And Márquez’s view? “I don’t know,” he admitted. “Perhaps [Dovizioso] was trying to save the tire.” (Motegi has several hard-braking areas. Remember Ben Spies’ brake problem there in 2012?) “Or perhaps it was just a strategy. I have to say it was strange on his part, as tire consumption isn’t really an issue here.”

Rins attempted to pass Crutchlow. “It was difficult to pass him,” he said, “because he was braking really hard.” The Suzukis have gained strength in recent races, but face the same tire-conservation issues as the others. Rins continued, “On the start, I overtook many riders. I destroyed a little bit the front tire there and then, with Cal, I had some chattering at the front.”

There is the experience difference. Márquez, too, overtook many riders at the start, but he did so in ways that left him able to win.

Dovizioso summed up Márquez: “He can be quick right from lap one. He reacts quickly to any changes in the conditions. He can always ride on the limit for many laps without making a mistake. Many riders have some of these qualities, but he has them all.”

Álex Rins
Friday’s second practice was wet. Knowing the forecast for Sunday was dry, only 16 riders, Álex Rins (42) included, took to the damp circuit. Rins finished third in the 25-lap race behind Marc Márquez and Cal Crutchlow.Andrew Wheeler/automotophoto.com

I would add one more quality. Márquez has confidence that he can handle the unforeseeable (or even chaos) better than can his opponents. This resembles techniques in chess in which moves of unknown consequences are made to create a situation in which the opponent falters. About Dovizioso, Márquez said, “He was pushing really hard and made a mistake.”

Valentino Rossi was fourth, saying, “This is our potential.” In other words, our bike is good enough for fourth but can no longer challenge the leaders, which now include Honda, Ducati, and Suzuki. Speaking of his oft-repeated message to Yamaha higher-ups regarding their present long drought of success, Rossi said, “I keep saying the same things during those meetings. I might as well leave a recording and a photo of myself on the table rather than [attending] myself.”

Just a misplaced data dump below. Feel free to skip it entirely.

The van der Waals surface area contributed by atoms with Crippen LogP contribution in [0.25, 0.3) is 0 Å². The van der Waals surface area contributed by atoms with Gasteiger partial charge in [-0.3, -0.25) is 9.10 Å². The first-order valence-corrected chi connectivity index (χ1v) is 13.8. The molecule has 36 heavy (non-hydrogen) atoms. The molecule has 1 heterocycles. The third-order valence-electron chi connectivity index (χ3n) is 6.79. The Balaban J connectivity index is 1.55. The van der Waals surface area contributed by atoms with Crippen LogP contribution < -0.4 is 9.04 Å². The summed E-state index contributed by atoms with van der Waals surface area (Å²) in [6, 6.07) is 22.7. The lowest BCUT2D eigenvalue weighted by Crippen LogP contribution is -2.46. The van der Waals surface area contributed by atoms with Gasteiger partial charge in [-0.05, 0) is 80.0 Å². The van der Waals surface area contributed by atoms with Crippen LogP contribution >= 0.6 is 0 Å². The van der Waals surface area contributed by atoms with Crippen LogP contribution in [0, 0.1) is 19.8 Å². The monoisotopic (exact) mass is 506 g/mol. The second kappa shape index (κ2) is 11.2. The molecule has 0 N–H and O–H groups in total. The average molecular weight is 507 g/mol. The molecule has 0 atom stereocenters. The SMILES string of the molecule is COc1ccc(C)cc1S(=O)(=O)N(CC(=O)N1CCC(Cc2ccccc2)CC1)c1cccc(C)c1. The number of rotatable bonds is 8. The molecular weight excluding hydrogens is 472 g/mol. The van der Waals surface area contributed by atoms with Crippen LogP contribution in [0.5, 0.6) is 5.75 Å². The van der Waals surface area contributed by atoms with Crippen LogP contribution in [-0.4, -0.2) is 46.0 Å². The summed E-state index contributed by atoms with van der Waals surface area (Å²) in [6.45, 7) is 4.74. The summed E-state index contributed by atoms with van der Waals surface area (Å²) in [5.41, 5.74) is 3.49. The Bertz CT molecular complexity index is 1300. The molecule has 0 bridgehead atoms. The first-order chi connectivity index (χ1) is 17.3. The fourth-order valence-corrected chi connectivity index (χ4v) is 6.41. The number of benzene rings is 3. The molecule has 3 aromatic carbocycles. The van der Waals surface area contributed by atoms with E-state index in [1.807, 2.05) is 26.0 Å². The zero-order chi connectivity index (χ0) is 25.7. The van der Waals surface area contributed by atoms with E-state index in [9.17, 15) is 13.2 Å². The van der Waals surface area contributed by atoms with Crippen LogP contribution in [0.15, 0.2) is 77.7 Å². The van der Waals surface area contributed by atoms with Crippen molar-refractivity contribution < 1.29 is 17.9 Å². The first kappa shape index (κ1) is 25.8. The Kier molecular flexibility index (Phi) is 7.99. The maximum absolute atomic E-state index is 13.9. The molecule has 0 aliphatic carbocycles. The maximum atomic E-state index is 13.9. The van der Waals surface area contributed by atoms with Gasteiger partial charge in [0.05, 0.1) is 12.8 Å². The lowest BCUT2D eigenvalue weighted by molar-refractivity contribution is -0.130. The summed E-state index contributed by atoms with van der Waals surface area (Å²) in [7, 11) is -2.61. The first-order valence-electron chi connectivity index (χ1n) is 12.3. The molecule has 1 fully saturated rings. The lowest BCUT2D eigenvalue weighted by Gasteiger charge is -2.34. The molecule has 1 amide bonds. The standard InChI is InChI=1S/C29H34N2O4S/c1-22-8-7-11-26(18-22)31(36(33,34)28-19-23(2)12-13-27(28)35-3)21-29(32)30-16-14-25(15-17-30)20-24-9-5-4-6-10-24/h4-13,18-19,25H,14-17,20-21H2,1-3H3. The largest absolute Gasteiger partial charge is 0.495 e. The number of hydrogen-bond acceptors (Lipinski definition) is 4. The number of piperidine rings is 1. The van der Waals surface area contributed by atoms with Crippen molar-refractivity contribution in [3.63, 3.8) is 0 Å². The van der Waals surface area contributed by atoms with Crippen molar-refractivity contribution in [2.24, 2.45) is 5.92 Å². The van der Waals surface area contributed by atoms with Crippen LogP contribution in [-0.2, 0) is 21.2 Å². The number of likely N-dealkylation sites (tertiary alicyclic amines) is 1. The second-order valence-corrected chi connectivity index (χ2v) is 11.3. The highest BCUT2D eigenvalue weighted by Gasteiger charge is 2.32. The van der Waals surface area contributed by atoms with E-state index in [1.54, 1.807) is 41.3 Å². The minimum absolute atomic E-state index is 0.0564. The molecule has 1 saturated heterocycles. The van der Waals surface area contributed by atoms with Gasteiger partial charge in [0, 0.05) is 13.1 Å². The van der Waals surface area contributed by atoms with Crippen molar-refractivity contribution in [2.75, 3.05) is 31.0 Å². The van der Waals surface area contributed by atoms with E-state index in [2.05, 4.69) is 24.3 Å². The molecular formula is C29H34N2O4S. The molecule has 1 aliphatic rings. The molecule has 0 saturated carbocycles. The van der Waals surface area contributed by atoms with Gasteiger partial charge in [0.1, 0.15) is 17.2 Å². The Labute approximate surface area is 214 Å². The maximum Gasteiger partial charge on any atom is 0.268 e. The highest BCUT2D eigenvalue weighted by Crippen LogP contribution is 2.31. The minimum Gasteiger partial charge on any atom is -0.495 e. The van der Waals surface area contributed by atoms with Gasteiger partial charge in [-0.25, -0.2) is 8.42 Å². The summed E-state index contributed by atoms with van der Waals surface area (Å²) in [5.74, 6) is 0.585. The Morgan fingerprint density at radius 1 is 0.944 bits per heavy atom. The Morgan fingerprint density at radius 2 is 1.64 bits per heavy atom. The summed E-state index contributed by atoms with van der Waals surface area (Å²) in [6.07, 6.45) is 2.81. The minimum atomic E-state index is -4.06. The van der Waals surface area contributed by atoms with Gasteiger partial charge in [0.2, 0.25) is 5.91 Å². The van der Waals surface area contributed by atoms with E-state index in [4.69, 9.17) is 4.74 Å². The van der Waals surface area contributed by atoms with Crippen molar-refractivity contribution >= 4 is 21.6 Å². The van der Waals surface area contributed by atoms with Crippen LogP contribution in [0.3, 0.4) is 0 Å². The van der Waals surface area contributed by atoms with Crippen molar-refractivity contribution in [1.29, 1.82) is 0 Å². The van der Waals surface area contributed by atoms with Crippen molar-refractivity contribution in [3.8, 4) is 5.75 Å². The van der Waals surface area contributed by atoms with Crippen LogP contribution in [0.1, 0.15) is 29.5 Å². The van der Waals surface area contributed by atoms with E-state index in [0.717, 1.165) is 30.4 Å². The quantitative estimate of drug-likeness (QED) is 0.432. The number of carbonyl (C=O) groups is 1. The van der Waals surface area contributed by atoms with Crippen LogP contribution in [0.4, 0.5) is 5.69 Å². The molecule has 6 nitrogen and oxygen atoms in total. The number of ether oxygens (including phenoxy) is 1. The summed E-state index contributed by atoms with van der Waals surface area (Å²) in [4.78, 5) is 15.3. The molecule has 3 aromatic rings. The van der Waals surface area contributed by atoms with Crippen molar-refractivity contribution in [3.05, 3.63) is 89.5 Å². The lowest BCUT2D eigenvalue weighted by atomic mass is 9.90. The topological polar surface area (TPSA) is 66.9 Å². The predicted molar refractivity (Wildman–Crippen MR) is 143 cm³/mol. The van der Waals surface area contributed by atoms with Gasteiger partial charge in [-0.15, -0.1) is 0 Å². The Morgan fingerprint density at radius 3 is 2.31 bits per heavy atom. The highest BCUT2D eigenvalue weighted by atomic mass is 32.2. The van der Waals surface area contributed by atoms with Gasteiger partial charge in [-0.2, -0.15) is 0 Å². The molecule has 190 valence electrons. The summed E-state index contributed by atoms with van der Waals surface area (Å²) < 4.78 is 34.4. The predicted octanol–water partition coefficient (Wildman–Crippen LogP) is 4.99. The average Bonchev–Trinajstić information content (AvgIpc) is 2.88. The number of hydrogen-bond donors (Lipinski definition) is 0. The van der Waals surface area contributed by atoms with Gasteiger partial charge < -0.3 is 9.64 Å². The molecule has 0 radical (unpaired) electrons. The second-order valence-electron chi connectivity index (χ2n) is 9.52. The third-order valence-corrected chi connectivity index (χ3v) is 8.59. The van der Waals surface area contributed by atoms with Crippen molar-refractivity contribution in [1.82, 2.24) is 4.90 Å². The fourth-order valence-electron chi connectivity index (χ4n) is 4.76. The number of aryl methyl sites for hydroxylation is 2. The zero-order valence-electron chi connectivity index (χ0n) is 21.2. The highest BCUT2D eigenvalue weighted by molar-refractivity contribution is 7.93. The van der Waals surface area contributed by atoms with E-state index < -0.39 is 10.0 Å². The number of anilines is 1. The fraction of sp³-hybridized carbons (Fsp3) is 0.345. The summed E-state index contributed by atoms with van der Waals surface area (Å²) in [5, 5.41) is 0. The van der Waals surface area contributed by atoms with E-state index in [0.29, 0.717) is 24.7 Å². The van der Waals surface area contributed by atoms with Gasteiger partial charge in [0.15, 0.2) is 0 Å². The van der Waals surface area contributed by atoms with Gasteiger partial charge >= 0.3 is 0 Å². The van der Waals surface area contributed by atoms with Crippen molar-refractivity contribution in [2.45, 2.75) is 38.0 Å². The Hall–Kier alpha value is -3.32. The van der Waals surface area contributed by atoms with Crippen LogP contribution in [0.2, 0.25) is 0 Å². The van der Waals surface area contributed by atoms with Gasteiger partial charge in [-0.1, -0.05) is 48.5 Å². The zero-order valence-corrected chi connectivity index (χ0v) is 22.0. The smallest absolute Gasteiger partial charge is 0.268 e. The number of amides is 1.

Johann Zarco, who qualified second on a Tech 3 Yamaha, only 0.068 second off Dovizioso’s time, lost positions in the first corners after the start and was unable to regain contact with the leaders.

Márquez celebrates his 69th career Grand Prix victory
Third for two laps, second for 18, first for four: Márquez celebrates his 69th career Grand Prix victory and seventh championship on the podium at Motegi. The Repsol Honda rider has 43 wins in the premier class, including eight this season.Andrew Wheeler/automotophoto.com

Other manufacturers have had long droughts as well. Honda, delighted with its new methodology of relying, Formula 1-style, upon data rather than rider feedback, achieved little from 2004 through mid-2010, save for the late Nicky Hayden’s 2006 title. Ducati, evidently certain that its analytical/predictive methods would soon “come good,” were content to watch Casey Stoner’s 2007 world title be followed by second in 2008, then fourth in 2009 and ’10, with worse yet to come.

What this tells us is that a manufacturer’s entrenched methods are often dearer to its leadership than championships won. This resembles what happens in science, as pointed out in Thomas Kuhn’s small book The Structure of Scientific Revolutions. He shows that outdated theories are not brought down by new data, for they continue to be defended by their prestigious creators until they die. Only then do professional journals dare to publish the work of younger researchers.

In both cases, race teams had to bring in “new brooms,” decisive leaders with authority for radical change. Yamaha made such a change at the end of 2003 when it chose Masao Furusawa as MotoGP technical manager. Furusawa’s masterstroke was to put the changes he made out of reach of bureaucratic interference. He did so by letting Yamaha’s new and very expensive rider choice, Rossi, choose the combination he liked best. That was the 90-degree crank and the 16-valve cylinder head.

The championship is decided, but Rossi is only nine points behind Dovizioso, who said, “Valentino is always there. He’s not so strong this year, but at the end, he always makes the points. He is the fastest Yamaha rider, and we have to be careful about him.”